Donna Fargo Biography

Yvonne Vaughn, 10 November 1949, Mount Airy, North Carolina, USA. Fargo is the daughter of a tobacco farmer, and she sang in church as a child. She became a schoolteacher and was discovered by her future husband, record producer Stan Silver, singing in a club in Los Angeles. She first recorded in 1969, but her success started once she had signed with Dot Records in 1971. She won gold records for her compositions ‘The Happiest Girl In The Whole U.S.A.’ (number 11 US pop charts, number 1 country) and ‘Funny Face’ (number 5 pop, number 1 country), which was Silver’s nickname for her (she called him ‘fuzzy face’ because of his beard). In 1973 she had country hits with more of her own songs - ‘Superman’, ‘You Were Always There’, a tribute to her late mother (both number 1), and ‘Little Girl Gone’ (number 2). In 1974 she topped the country charts again, this time with Marty Cooper’s gospel song ‘You Can’t Be A Beacon (If Your Light Don’t Shine)’. The packaging of the US versions of her early albums included guitar chords as well as lyrics. She moved to WEA Records and went to number 1 on the country charts with a narration, ‘That Was Yesterday’. For some years she was in poor health but multiple sclerosis was not diagnosed until 1979. She has continued her career to the best of her ability and her strong beliefs led to a gospel album, Brotherly Love. Her duet with Billy Joe Royal, ‘Members Only’, was a US country hit in 1987 and she topped the US country singles chart for independent labels with a revival of the Shirelles’ ‘Soldier Boy’, which was aimed at US forces involved in the Gulf War. Donna Fargo and her husband, Stan Silver, were declared bankrupt in 1991.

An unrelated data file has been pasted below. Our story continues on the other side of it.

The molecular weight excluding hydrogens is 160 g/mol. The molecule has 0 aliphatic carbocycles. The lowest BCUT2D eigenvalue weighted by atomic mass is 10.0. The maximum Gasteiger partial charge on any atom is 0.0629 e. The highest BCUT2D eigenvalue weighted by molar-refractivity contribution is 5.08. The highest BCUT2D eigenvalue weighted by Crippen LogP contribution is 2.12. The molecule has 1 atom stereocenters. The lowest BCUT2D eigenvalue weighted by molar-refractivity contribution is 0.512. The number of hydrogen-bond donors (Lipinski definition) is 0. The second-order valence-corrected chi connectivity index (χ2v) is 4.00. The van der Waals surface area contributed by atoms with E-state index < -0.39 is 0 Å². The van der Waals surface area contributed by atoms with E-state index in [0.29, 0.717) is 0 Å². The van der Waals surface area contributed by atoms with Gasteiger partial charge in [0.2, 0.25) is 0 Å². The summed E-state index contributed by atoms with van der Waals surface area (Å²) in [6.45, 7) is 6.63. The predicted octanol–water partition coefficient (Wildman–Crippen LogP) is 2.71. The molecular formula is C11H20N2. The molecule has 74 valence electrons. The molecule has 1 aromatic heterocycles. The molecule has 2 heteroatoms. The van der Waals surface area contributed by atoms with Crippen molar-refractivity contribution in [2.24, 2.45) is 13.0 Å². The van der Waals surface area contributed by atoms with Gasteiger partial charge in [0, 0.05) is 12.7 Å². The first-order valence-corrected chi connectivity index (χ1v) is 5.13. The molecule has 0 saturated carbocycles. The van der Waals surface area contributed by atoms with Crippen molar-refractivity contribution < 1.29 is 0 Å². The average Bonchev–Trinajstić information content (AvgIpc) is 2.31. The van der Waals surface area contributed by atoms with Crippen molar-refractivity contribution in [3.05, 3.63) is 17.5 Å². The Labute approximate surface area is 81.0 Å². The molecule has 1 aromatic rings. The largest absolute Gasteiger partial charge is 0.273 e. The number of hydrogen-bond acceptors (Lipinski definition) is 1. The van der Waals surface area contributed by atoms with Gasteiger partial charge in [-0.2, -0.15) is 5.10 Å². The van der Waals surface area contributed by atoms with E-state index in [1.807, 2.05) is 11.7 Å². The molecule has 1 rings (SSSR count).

Source: The Encyclopedia of Popular Music by Colin Larkin. Licensed from Muze.

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